Juha Tompuri wrote:
Jagala wrote:In the "new" version of the story, the trigger-happy Civil Guard members do not discover that the airplane is Finnish until after shooting the unfortunate pilot. (Well, maybe they expected an enemy aircraft, proceeded to shoot the pilot, discovered their mistake, concocted up a story and dragged the body back to the wreck - and it is not until 70 years later that the poor boy who was told to lie by the grownups dares to tell the true story...)
The eyewitness, Matti Laitinen has been dead for over 40 years.
What Civil Guard?
Any evidence to back up the claim that any Civil guard unit/members were at the wreck?
In case you failed to notice it - in which case I must take at least some blame for writing in a confusing or misleading manner - or forgot it, the "new" version is the version that appeared in Iltalehti with a by-line "Paolo Torretta". According to Torretta, the witness is Matti Laitinen (who would thus appear to have a new story to tell), but he doesn't either give any quotes or indicate when he interviewed Laitinen, if he ever did, or what was his source for this testimony.

But again thank you for telling us that Torretta cannot have interviewed him in the past forty years.

The Civil Guard in the above quote is, of course, the very same Civil Guard that appears in Iltalehti. IMHO it is Torretta who should have been concerned about the evidence (or lack of it).

( I was more interested in the apparent absence of members of Iitti Civil Guard.)

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Re: Volunteers in Winter and Continuation Wars

Post by Jagala » 25 Mar 2010 09:20

Juha Tompuri wrote:Paolo Torretta contacted me and wished to reply to some of the post made at this thread
Jagala wrote about 'Gli aquiloni non volano più", the book by Ulderico Munzi. Jagala can read the page 41. Manzocchi is on the plane. Finally, arrived some rescuers. With a sleigh. A REINDERS sleigh. The book by Munzi is full of these things. It's a great comic book. I didn't interview Matti Laitinen. I found his name on page 220 of the book by Ahti Saarinen "Parolasta Pyhäniemeen". And I didn't interview another witness: Esko Laiho, mechanic of HLeLv 26. And I didn't meet his brother. But another person interviewed Esko. May be this person can tell what Esko said.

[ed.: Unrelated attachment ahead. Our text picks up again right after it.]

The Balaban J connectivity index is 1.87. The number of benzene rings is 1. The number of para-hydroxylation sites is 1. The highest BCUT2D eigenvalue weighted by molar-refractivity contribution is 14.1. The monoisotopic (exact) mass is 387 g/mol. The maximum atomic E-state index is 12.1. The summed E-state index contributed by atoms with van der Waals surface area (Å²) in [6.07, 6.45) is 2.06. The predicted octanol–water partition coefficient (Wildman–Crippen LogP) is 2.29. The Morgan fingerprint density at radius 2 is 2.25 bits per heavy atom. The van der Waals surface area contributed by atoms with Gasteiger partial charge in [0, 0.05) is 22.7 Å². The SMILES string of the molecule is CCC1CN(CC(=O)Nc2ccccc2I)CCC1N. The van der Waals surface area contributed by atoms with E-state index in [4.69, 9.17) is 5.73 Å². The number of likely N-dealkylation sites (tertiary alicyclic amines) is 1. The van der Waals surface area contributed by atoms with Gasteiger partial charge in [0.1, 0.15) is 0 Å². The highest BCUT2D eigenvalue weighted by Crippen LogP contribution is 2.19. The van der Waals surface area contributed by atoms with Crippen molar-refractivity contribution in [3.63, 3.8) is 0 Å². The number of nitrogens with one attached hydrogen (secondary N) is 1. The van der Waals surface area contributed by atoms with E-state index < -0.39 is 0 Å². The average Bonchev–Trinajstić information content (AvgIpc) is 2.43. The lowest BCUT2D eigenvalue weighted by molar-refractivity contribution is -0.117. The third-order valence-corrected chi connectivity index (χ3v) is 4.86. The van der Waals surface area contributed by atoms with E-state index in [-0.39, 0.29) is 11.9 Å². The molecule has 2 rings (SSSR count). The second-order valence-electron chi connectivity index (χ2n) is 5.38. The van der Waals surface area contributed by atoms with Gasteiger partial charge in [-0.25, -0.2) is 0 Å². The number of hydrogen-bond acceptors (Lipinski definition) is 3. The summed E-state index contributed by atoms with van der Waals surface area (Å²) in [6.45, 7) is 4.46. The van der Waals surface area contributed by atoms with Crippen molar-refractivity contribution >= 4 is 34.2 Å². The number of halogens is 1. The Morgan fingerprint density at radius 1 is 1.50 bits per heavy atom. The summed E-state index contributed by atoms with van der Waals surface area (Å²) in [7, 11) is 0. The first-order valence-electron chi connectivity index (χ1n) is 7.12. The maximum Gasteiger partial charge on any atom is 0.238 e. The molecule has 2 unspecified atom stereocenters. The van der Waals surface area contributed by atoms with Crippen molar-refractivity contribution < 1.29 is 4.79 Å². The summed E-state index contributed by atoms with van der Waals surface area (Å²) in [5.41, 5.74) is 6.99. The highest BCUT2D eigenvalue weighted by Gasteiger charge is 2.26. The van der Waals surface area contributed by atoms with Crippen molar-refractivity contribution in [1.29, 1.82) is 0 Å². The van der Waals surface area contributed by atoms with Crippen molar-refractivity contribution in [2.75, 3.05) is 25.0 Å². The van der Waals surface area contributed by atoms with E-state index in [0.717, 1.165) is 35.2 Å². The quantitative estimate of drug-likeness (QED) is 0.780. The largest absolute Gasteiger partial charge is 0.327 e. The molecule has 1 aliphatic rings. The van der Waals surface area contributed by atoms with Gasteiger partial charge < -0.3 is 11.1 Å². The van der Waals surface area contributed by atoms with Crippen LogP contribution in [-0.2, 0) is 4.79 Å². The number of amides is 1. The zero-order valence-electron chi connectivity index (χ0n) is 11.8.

It was my impression - I haven't read the book - that Munzi wrote what is called "documentary fiction" and Finland in his view is a romantic and exotic place. But it is IMHO one thing to put reindeer (instead of a horse) before a sledge and quite another thing to somehow conclude from this that Manzocchi was, in fact, shot in mistake.

Am I to infer that (1) the "new" version stems from page 220 of "Parolasta Pyhäniemeen" or from an interview with Esko Laiho (who, in turn, heard about it from Matti Laitinen?)? It is a pity Torretta wasn't more forthcoming about this.

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Re: Volunteers in Winter and Continuation Wars

Post by Juha Tompuri » 25 Mar 2010 20:09

Jagala wrote:
Juha Tompuri wrote:
Jagala wrote:This could be when Ulderico Munzi visited to Finland
AFAIK he has never visited Finland.
FWIW in an interview he says that he was in Finland. I have of course no way of knowing whether he really was.
I got the info that Munzi never have visited Finland from Mr Torretta.
Jagala wrote:it could of course be that Matti Laitinen was already a tale-teller in (or before) 1982 and managed to fool Jaakko Hyvönen - and that he then, for some reason. had a different tale to tell.
A great deal at Hyvönen book about Manzocchi is not based on facts.
Image

Anyway, thanks for also clearing some events at the issue.
I think we now can forget the "trigger-happy" Civil Guard conspiracy theories.

Regards, Juha

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Re: Volunteers in Winter and Continuation Wars

Post by Hanski » 25 Mar 2010 20:25

Juha Tompuri wrote:Paolo Torretta contacted me and wished to reply to some of the post made at this thread:
Hanski wrote: "the bullet was found inside his chest in the autopsy". Hanski wrote: "Attention seeking? Senile dementia?". About me, Paolo Torretta.

Senile dementia, of course. Is for that I ask you, Hanski, to show me the autopsy or a copy. You know, I have the senile dementia and I want to see that document (or a copy). Where did you find or see it?
/Juha
Mr Torretta seems to have partially misinterpreted what I wrote as my opinion on the matter on March 17, 2010.

I am happy to discuss further what I meant in my post, if Mr Torretta first registers himself at the AHF to engage in direct personal discussion (instead of using intermediaries) about the events related to the death of Staff Sgt. Manzocchi and about Mr Torretta's article about it published in Iltalehti of 5 March 2010.

As I have not seen this article but only read references to it in this thread of the AHF, it would be helpful if Mr Torretta would begin by posting his article here in its entirety for us to continue the discussion.

I agree with Jagala about Tapio Huttunen's article http://users.kymp.net/ilmakilta/diego.pdf seeming quite reliable, and if need be, I can translate it into English.

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Re: Volunteers in Winter and Continuation Wars

Post by Jagala » 29 Mar 2010 07:16

As a follow-up: I dug up a copy of "Parolasta Pyhäniemeen" just to see what was written on p. 220. It turns out that the author, Ahti Saarinen, merely quotes the relevant passages in "Kohtalokkaat lennot" and in an earlier book by Joppe Karhunen.